“Go ahead! Look in on them. We do it all day. Don’t be afraid,” said the officer who led us through the main artery of the Louisville Metro Department of Corrections. Dozens of us career-minded professionals ambled along feeling totally awkward about whether or not we should gaze into these tiny jail cells and make eye contact with the inmates. The individual chambers barely had enough space for a sleeping pad right next to an exposed toilet. I wondered if it was even possible to do push-ups in the available space. Should we wave? Should we say, “hello?” Should we walk briskly stealing quick glances or rather meander along taking our time as if viewing the caged inhabitants of a people zoo?
We tried some of those options. None felt anywhere close to being appropriate. It was somber, sobering, and quite frankly a very sad ordeal. Most of us had some tears over seeing so many lost souls who had not only lost their freedom, but had been stripped of multiple layers of dignity.
Yet, despite the gloom, I think this was my most preferred Leadership Louisville day. Perhaps its because as a group, it felt like we finally felt enough ease to address some large and serious elephants in the room: Chiefly, the fact that our Louisville jail is disproportionately occupied by African-Americans; over double the percentage reflected in the local population.
Earlier that morning, prior to our jail visit, the class was interacting with a panel that included the Director of Metro Corrections, Mark Bolton, and Police Chief, Steve Conrad. We heard numerous stats about the dramatic rise in violence in our community, including shootings and murder, as well as the unrelenting plague of heroin overdoses that so many of us encountered on our police ride-alongs. We heard about the various jail programs that were being implemented to combat these problems.
Then, from the back of the room, Pastor Tim Findley, Jr., raised his voice in desperation and hit the panelists with a flurry of very challenging questions.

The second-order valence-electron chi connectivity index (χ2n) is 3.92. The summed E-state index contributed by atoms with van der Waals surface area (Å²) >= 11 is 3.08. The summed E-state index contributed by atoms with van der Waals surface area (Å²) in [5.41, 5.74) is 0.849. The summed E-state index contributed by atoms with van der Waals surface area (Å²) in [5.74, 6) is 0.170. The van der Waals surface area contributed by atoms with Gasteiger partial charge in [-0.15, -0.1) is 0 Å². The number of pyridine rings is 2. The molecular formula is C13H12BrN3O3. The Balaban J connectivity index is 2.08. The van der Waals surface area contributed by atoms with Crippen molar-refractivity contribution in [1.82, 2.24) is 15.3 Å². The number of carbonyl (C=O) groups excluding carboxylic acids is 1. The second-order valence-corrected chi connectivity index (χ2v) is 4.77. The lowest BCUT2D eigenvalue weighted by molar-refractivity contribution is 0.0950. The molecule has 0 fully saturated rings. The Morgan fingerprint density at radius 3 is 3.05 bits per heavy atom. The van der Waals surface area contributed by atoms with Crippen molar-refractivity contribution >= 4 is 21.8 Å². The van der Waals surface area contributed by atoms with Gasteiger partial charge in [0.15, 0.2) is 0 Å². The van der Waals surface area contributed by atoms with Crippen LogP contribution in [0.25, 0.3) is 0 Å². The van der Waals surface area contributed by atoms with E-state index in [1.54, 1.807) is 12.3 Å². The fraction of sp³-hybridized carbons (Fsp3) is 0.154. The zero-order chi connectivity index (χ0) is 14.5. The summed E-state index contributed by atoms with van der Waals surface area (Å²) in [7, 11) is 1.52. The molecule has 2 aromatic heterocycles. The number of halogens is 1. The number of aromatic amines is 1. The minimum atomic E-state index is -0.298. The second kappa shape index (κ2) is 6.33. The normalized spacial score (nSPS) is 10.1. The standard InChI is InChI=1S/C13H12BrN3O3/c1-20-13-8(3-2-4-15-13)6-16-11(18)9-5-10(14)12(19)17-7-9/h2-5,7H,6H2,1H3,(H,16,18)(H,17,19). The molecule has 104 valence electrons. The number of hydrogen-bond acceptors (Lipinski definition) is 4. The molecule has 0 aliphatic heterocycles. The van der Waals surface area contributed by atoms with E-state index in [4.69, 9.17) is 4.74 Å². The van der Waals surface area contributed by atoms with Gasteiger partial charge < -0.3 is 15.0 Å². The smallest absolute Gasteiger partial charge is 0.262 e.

“Please tell me what is being done to address the fact that the jails are disproportionately full of African Americans.”
“What can I tell young black boys in West Louisville that you are doing for them, when I have to look them in the eye as they tell me that they have no hope? NO HOPE!”
Mark Bolton raised his voice louder in response, “I will challenge you back and say that more is actually being done than ever before with the limited resources that we have at our disposal.”
It was intense compared to our other days together. Everyone was relieved when both men went on to express their deep respect for one another, acknowledging that they are both passionate about their work. I was heavily impressed by the realization that both men are sincerely working on the two opposite sides of a circle of recidivism that we can’t seem to break.
Since last August, our class has been taken on a journey and given an insider’s view of Louisville’s various societal components: education, neighborhoods, non-profits, health care, media, police divisions, legislative bodies, judicial processes, ending with a tour of the jail house which literally holds hundreds over capacity on a daily basis.